Tuesday, the House Elections Committee voted to eliminate the three-day grace period for mail ballots postmarked by election day to be counted. The bill sets 7:00 p.m. on election day as a firm deadline for ballots to be received and counted. The vote was largely on political lines with Republicans supporting the 7:00 p.m. deadline. Rep. Brandon Woodard, D-Lenexa, made a clarifying motion that voters also have until 7:00 p.m. to put ballots into voting drop boxes.
Tuesday, the Senate Ways and Means Committee heard State Treasurer Steven Johnson advocate for the transfer of $1 billion to the state’s rainy-day fund, which already has more than a $1-billion balance. Gov. Kelly’s budget proposes half a billion. The State Treasurer stressed this would provide stability, and the interest on $1 billion would generate $45 million.
This week, the House Transportation Committee heard startling statistics from the Kansas Highway Patrol about excessive speeding on Kansas highways. According to the KHP, last year a record 3,285 tickets were written for drivers exceeding 100 miles per hour. This number has tripled since 2013. Drivers were clocked going 174 miles per hour in a construction zone and more than 200 miles per hour on the highway. The current fine is now $195. The bill proposes fines of $750 for a second offense and $1,000 for a third conviction within five years of two or more earlier offenses.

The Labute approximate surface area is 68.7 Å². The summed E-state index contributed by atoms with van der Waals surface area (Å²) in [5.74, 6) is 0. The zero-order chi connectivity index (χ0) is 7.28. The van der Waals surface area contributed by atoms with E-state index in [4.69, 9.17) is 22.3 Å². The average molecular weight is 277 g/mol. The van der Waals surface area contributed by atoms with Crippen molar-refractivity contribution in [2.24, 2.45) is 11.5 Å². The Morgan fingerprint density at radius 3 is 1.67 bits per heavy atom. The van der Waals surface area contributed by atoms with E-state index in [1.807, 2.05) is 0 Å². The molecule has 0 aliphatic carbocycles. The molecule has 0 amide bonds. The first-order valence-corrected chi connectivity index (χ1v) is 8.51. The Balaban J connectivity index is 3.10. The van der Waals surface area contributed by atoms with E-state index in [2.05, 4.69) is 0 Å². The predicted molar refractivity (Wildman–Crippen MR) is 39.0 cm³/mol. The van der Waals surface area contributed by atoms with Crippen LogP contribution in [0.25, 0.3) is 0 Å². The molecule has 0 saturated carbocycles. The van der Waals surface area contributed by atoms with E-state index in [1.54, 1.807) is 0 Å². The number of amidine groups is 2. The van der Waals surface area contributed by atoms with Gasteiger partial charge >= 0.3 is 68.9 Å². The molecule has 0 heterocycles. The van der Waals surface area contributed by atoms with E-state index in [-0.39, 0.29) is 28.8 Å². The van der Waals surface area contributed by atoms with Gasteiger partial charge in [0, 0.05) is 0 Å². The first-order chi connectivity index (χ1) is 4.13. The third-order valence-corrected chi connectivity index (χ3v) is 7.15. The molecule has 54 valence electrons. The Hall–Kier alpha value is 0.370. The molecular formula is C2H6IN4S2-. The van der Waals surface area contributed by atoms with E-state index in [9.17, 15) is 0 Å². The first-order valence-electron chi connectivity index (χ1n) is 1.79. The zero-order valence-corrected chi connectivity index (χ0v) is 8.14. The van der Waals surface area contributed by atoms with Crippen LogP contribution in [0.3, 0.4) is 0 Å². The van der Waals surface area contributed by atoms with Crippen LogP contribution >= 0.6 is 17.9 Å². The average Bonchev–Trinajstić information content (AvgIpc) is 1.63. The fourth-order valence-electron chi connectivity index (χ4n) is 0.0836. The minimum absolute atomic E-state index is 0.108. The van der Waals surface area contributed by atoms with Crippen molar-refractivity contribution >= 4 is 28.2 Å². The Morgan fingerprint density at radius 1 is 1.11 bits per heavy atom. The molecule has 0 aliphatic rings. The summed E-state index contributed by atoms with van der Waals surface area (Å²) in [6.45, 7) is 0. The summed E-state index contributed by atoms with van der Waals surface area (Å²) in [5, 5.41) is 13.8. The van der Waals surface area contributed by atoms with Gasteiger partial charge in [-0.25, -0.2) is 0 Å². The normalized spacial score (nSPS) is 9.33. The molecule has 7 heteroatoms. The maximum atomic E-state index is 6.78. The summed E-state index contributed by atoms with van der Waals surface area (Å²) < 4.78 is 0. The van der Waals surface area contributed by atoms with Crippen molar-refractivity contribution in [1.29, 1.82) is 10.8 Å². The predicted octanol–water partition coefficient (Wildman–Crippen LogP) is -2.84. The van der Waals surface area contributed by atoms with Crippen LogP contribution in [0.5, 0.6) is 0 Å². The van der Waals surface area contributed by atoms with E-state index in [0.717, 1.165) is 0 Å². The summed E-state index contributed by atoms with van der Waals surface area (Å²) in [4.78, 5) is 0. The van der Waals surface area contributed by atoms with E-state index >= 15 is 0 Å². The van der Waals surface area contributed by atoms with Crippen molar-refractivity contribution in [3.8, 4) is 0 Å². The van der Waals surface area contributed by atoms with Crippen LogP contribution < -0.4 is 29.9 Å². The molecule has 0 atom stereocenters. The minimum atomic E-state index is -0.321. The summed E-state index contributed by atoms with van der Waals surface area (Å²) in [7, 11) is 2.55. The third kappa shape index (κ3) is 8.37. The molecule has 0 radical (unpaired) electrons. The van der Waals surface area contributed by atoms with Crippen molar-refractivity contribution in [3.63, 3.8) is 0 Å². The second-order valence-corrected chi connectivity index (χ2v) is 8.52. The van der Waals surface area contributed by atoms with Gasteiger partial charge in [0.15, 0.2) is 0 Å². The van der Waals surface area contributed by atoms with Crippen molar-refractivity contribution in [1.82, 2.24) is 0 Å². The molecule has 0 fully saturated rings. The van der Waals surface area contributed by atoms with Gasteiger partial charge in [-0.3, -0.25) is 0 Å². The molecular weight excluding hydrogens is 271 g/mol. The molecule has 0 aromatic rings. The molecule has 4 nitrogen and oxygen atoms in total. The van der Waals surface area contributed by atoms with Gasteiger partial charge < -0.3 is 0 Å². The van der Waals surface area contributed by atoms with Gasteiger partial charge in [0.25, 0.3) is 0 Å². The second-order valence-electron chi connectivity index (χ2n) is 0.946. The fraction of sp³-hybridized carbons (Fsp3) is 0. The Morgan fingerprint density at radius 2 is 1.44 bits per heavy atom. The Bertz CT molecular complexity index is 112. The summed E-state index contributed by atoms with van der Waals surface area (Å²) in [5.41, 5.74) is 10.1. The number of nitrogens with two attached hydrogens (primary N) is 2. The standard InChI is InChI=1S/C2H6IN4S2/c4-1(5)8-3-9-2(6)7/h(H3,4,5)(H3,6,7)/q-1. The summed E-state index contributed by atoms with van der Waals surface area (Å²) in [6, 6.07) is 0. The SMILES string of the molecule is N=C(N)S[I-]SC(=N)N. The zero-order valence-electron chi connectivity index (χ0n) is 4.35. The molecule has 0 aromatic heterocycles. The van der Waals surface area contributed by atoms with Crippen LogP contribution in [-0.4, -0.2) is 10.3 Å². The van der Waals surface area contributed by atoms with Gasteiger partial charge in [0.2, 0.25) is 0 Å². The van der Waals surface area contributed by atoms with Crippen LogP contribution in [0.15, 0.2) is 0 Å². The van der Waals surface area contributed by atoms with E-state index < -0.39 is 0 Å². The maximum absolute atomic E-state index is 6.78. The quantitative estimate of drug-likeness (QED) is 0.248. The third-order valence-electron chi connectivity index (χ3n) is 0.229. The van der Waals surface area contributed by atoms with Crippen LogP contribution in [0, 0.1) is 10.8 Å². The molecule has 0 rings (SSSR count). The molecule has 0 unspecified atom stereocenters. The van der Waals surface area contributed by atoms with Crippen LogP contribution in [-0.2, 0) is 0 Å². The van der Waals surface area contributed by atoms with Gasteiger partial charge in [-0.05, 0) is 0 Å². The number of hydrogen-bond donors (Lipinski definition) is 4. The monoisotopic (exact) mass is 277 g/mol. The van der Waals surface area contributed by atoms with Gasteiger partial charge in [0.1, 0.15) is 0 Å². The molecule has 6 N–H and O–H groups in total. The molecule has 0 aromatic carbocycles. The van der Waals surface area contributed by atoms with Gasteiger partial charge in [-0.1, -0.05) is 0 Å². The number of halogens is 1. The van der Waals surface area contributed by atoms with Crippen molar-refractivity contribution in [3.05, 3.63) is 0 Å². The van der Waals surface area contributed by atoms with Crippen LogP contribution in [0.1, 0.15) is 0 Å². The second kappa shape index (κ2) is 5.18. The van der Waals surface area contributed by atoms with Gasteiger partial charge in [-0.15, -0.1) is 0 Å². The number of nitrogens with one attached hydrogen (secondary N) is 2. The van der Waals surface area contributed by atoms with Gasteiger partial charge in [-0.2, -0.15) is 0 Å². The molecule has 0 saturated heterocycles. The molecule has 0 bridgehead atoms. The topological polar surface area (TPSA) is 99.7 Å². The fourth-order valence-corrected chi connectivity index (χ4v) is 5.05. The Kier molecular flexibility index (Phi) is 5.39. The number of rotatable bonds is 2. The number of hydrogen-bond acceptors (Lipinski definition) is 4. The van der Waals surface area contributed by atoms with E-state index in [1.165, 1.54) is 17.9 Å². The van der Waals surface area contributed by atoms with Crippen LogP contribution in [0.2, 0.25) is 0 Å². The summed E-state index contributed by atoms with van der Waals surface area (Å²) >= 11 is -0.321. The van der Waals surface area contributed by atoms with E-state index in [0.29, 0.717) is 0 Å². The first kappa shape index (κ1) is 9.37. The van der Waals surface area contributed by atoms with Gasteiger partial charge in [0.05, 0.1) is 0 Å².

Thursday, the House Energy, Utilities, and Telecommunications Committee heard testimony from Justin Grady of the Kansas Corporation Commission Utilities Division. Grady presented a report including new data demonstrating a gradual decline in electric rates over the last six years. The report indicates Kansas was one of the few states in the Midwest to report a decline in average electric rates, according to the Energy Information Administration. Grady suggested the committee study energy consumption and the inverse relationship between residential electric bills and electric consumption. Regardless of the commission’s report, the committee chair insisted upon a more thorough understanding of electricity costs in Kansas. Also, an interest group known as Kansans for Lower Electric Rates took issue with Grady’s report, arguing there are one- million Evergy electric customers who would disagree with this report. You can access the report here.